Rob Wemyss: I’ve been thinking a lot about this recently. Many organisations are getting good at technical accessibility, compliance, being able to follow WCAG guidelines, being able to audit and come up with a set of results. That will get you to ‘good’ as an organisation. To get you to ‘great’, you need to then start involving users and making sure that the experiences we’re creating for all our customers is a great experience, so moving from technical compliance, which is obviously important, to a great user experience for everybody.
Jonathan Hassell: Is there a best role for audits in an organisation that really is doing very well with accessibility?
Rob Wemyss: From my perspective, it’s almost too late when you get to audit. What I’m trying to do is pull back so we’re getting much better before we even go to audit, so at design stage we’re looking at: are we going to flag any accessibility issues in audit from these designs? Have we followed a WCAG checklist – with regards to the key points? Have we tested this before we go to audit? We’re now getting to a point where the audit stage should be surfacing way fewer defects, making it a much, much more efficient process of delivering accessible products.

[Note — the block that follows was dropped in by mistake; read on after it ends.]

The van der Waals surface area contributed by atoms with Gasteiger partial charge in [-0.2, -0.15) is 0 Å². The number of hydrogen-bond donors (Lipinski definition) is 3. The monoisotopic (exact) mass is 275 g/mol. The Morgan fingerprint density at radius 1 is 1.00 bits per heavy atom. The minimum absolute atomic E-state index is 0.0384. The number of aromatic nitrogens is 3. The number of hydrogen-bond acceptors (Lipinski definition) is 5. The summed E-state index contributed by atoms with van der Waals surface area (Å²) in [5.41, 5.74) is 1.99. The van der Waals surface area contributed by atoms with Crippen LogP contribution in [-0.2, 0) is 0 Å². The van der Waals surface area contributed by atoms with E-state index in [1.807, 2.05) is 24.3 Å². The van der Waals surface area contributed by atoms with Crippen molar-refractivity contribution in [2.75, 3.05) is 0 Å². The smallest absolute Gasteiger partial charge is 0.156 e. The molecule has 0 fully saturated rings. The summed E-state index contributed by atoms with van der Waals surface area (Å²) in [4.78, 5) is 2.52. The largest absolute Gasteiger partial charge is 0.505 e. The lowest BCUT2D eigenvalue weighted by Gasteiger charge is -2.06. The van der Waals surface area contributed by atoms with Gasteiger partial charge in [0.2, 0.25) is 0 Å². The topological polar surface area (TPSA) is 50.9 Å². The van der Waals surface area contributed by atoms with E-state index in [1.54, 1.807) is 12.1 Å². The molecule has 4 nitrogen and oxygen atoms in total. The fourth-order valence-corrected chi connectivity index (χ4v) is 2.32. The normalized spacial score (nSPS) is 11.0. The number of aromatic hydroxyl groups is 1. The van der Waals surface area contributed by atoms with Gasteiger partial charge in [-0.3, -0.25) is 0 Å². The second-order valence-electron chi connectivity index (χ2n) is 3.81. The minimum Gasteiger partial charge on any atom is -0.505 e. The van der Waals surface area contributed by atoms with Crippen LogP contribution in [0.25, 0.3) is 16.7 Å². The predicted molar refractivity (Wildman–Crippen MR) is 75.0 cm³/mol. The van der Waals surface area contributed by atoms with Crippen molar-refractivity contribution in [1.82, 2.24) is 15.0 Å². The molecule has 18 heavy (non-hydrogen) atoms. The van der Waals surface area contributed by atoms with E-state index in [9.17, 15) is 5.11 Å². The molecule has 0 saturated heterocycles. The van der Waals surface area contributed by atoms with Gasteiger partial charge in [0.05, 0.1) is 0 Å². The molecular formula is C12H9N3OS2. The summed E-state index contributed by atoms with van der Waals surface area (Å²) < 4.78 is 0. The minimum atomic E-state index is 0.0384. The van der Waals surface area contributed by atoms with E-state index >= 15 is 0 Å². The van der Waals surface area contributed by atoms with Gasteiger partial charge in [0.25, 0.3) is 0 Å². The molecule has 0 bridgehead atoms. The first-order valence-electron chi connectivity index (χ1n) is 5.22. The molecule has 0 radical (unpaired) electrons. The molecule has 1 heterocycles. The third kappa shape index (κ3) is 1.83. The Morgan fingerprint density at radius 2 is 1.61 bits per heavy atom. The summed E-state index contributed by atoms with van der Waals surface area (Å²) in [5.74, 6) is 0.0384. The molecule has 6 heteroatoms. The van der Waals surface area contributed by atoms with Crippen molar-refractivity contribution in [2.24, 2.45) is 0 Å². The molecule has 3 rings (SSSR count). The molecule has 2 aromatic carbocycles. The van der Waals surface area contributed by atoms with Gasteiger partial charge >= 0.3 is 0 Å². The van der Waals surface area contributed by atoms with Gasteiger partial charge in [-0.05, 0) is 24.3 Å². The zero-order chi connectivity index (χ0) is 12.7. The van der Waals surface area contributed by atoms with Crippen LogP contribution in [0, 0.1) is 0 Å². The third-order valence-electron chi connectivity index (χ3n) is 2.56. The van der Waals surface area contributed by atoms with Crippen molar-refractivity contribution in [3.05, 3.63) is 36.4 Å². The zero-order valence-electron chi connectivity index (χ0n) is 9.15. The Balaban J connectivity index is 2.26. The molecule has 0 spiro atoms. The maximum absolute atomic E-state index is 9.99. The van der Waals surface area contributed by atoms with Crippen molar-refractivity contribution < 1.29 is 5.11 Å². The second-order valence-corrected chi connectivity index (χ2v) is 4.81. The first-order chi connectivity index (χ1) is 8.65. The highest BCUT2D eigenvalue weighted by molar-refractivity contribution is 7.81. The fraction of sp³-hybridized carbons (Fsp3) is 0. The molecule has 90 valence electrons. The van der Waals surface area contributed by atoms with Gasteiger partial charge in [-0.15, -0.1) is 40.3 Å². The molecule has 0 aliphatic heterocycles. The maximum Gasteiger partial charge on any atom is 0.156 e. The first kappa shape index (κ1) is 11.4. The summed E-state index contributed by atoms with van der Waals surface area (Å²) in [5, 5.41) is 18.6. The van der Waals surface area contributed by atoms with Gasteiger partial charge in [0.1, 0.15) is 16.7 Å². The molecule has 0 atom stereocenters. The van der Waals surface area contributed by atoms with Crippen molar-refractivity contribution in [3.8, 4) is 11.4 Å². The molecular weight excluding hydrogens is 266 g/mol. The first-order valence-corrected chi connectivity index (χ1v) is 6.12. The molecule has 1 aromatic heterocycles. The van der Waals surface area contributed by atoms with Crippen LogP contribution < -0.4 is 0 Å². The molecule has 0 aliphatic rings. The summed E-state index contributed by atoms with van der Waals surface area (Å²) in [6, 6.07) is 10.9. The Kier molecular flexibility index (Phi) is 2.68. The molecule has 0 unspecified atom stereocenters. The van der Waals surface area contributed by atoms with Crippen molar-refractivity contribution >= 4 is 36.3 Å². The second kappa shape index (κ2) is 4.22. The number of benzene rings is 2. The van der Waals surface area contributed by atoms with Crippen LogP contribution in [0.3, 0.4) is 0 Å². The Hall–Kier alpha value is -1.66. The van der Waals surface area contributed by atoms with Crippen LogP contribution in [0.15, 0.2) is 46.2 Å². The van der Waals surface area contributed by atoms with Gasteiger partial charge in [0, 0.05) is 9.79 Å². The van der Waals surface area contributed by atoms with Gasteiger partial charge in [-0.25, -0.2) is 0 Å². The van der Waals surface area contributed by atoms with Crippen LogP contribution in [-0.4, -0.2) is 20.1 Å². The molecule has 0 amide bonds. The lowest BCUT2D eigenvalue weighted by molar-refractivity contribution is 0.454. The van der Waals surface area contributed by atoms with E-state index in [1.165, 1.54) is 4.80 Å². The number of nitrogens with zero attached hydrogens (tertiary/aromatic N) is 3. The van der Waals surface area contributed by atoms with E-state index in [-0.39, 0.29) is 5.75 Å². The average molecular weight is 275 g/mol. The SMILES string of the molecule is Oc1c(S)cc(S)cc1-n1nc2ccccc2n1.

Jonathan Hassell: What’s a reasonable number of defects, you think, for an audit to be finding?
Rob Wemyss: It entirely depends on the product, number of screens, etc., etc. To put a rough number on it – say you had 15 screens – I would expect less than 15 defects, anyway.
Jonathan Hassell: That’s very different from organisations right early on in their journey. We don’t do very much testing in our organisation, but we work with lots of organisations who do. One of the things that we always had to do was to try and almost enable organisations to pick themselves up after an audit. If you’ve got, like, 60 errors in there and the document is like 90 pages, it’s one of the first things that we were talking about in terms of prioritisation of, “What do you fix?” because the first thing is, if you’ve got, like, 60 issues, you feel awful. You feel like you’ve completely mucked up already. And, especially if it’s late on in the process, you feel out of control and unable to even think, “Where do we start with fixing this stuff?” If you’ve got 15, it’s all fine.
One of the things that we were talking about a lot, like early days with organisations, was how do you prioritise amongst all of those issues? I guess it’s still there in some ways, but maybe the better thing is that, yes, by the time the audit happens, it’s not finding very much stuff.
Rob Wemyss: That’s where we want to be, but you’re right. Prioritising defects is still a key part of an accessibility manager’s role. Getting the teams to work on the right defects that are going to have the most impact in, again, getting to that great user experience for all customers is key.
Speaking pragmatically, you’re not going to be able to fix everything before “go live”. In an ideal world, we’d have unlimited time and resource to have products fully signed off. That’s what we’re aiming for. In reality, nothing ever with a high defect; medium defect, maybe. You can negotiate on slightly lower defects that have a more cosmetic feel about them. That’s where we’re trying to get to now.